Pat Tozer, Portrait of a Painter (Kevin Meynell), Kate Hattam, The Muse and Ourselves, The World of Shane & Dailan. These paintings are of companions and of family: the ‘50s and early 1960’s were a time before fame, not only for Clif but his friends. Tom Sanders, Barry Humphries, Margot Knox, Peter O’Shaughnessy, David Armstrong, Noel Macainsh, would become known in their various fields. Then, they lent their images to experimentation in portraiture. Gaining confidence in his capacity to get a likeness, Clif practised the balance between personality and physical characteristic, between art and representation. He began to use elongated forms, curves encircling the body, shapes and patterns that imply forces outside the sitters, to form their personalities.
The artworld was about class, then: bohemia meeting money old and new. Clif’s father had been a working gentleman, his maternal grandfather was government astronomer in Perth and Sydney. Active army service of itself would have paved the way in that world, and Clif was extraordinarily astute at judging and responding to people. He was involved briefly in The Contemporary Arts Society, but was not in artworld politics, on boards or lobbying for particular people to be appointed to positions of influence. However, his hatred of war meant that when Clyde Holding, leader of the opposition in the Victorian Parliament, asked him to chair a policy committee on the arts for the ALP, Clif agreed, hoping it might help elect Labor and hasten the end of Australian Vietnam involvement.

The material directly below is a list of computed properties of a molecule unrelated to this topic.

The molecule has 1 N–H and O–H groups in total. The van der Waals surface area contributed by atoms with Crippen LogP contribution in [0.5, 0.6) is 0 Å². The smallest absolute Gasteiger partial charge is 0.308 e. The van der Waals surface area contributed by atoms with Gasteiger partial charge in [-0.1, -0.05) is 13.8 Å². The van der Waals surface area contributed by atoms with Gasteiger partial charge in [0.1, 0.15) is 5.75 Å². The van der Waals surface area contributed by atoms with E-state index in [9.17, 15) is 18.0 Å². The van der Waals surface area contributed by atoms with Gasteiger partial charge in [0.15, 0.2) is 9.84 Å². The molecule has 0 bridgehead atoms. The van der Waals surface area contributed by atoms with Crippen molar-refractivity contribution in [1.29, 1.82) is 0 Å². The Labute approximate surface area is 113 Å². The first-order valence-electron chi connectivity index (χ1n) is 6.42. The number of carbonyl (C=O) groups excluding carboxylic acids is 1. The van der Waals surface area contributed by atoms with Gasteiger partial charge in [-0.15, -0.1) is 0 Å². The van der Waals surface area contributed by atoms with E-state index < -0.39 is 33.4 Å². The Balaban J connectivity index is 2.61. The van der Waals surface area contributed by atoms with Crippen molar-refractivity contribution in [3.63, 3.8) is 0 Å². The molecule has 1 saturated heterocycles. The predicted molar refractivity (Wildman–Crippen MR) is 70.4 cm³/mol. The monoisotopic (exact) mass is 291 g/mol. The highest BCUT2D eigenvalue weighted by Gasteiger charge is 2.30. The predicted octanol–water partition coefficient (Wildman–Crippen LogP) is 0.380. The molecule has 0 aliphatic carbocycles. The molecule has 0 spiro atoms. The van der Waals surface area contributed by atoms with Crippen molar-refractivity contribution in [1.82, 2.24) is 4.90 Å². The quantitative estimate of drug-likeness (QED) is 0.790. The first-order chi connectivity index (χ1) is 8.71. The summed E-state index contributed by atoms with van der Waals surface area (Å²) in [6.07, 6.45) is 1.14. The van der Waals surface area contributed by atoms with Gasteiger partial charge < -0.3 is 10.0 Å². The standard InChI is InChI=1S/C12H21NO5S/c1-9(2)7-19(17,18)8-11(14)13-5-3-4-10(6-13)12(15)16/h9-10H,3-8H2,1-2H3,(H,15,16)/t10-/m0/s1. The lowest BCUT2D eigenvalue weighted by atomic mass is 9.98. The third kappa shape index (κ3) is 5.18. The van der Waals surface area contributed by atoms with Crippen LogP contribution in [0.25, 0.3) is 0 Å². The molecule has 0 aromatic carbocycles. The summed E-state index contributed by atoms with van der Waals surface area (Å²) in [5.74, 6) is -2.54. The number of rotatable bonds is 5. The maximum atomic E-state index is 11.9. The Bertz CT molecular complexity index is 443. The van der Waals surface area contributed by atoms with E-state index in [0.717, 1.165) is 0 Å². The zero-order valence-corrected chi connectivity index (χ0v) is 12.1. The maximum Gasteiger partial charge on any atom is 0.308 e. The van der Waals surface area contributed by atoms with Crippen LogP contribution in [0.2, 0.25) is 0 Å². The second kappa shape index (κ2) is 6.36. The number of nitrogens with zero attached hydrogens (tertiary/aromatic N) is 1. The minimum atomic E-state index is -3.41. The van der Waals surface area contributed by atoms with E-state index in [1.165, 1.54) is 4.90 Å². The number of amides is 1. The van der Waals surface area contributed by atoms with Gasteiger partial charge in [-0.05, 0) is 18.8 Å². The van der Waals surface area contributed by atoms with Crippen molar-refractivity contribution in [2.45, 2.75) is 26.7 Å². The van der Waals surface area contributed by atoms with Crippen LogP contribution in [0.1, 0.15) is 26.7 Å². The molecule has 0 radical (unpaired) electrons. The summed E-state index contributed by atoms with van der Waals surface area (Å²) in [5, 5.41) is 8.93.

Although he won the 1965 Archibald Prize, the landscapes as much as his portraits made his reputation in the artworld, through group shows with the Group of Four and the Antipodeans, annual solo shows in Melbourne, at the Johnstone Gallery in Brisbane and with Sydney’s Rudy Komon. He had considerable support from the Australian art establishment. He won the Maude Vizard-Wholohan, and The Crouch Prize, and was included in prizes such as the Rubinstein, the Georges and official exhibitions which travelled to New Zealand, Japan, to the Whitechapel Gallery and the Tate in London, to San Francisco, Los Angeles, Washington and St Louis, USA, to Montreal, Canada. By 1970 his work was in all State galleries, Regional Galleries, and the National Collection.
The Work of Art
Clifton Pugh's Flight of Birds was his addition to the Druckma Press portfolio in 1978. It is a lithograph print , 193 of 300. This work was included into a portfolio of 8 prominent artists in 1978 that included John Olsen, Leonard French and George Baldesinni. The work of art portrays a group of birds, crows, just taking flight. In this picture, there is a beautiful flow of movement as the birds take flight in a semi circular manner to the left. The work follows Clif's particular style as shown by the depiction of the eagle below. Clif distills the basic elements of the bird down to its essence without losing any of the subject's character.